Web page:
By the mid-17th century, there were over 300 coffee homes in the  London, several of which attracted like-minded patrons, containing merchants, shippers, brokers and artists.

Several  businesses grew out of these specialized coffee houses. Lloyd's of London, for example, came into existence at the Edward Lloyd's Coffee Home.

The New World

In the mid-1600's, coffee was led to New Amsterdam, later called New York by the British.

Though coffee houses quickly began to appear, tea continued to be the favored drink in the New World until 1773, when the colonists revolted against a heavy tax on tea imposed by majesty George III. The revolt, recognized as the Boston Tea Party, would forever change the American drinking preference to coffee. 


Plantations Around the World

As request for the beverage continued to spread, there was fierce competition to cultivate coffee outside of the Arabia. 

The Dutch eventually got seedlings in the latter half of the 17th century. Their 1st attempts to plant them in India failed, but they were successful with their tries in Batavia, on the island of Java in what is now Indonesia.  

The plants thrived and soon the Dutch had a productive and developing  trade in coffee. They then expanded the cultivation of coffee trees to the islands of the Sumatra and Celebes.

Coming to the Americas

In 1714, the Mayor of Amsterdam presented a present of a young coffee plant to King Louis XIV of France. The King commanded it to be planted in the Royal Botanical Garden in Paris. In 1723, a young naval officer, Gabriel de Clieu got a seedling from the King's plant. Despite a challenging voyage — finish with horrendous weather, a saboteur who tried to destroy the seedling, and a pirate attack — he managed to transport it securely to Martinique.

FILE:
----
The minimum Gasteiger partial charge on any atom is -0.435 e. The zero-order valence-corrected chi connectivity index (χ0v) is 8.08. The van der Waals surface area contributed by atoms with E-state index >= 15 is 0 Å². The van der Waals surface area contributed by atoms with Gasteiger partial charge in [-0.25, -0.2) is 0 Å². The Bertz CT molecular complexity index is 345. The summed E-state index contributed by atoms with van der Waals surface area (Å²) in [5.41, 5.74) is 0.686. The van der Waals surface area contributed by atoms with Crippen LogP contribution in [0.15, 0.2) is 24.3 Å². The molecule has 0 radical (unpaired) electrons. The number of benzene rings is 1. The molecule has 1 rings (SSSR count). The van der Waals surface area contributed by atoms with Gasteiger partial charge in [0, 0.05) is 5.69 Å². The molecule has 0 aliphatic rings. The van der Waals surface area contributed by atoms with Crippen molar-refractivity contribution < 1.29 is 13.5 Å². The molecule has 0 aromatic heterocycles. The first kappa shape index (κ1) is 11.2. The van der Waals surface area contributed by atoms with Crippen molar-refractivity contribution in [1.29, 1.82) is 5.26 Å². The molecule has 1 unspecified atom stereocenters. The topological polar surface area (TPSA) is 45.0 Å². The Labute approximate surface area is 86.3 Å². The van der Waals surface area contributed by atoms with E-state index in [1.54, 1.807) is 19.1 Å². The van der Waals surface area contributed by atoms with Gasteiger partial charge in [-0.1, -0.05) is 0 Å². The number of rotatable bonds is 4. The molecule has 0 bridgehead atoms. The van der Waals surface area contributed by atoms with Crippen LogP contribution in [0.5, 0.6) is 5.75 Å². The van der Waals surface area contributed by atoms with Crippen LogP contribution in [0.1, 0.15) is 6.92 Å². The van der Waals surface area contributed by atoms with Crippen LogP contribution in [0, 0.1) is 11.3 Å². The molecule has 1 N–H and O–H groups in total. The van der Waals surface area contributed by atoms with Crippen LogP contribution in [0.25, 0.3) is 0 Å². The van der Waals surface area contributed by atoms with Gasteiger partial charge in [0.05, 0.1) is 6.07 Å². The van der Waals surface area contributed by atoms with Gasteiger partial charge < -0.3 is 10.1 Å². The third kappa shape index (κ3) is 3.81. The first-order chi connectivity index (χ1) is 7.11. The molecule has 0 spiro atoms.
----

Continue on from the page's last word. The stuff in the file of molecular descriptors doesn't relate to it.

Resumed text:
Once planted, the seedling not only thrived, but it’s credited with the spread of over 18 million coffee trees on the island of Martinique in the next fifty years. Even more unbelievable is that this seedling was the parent of all coffee trees throughout the Caribbean, South and Central America.

The famed Brazilian coffee owes its existence to Francisco de Mello Palheta, who was sent by the emperor to French Guiana to obtain  coffee seedlings. The French were not wanting to share, but the French Governor's wife, captivated by his good looks, gave him a big bouquet of flowers before he left— buried inside were enough coffee seeds to start what is today a billion-dollar industry.

Missionaries and visitors , merchants and colonists continued to carry coffee seeds to new lands, and coffee trees were planted worldwide. Plantations were founded  in magnificent tropical forests and on rugged mountain highlands. Some crops flourished, during others were short-lived. New countries  were established on coffee economies. Fortunes were created and lost. By the end of the 18th century, a coffee had become one of the world's most profitable export crops. After crude oil, coffee is the most sought commodity on the Earth.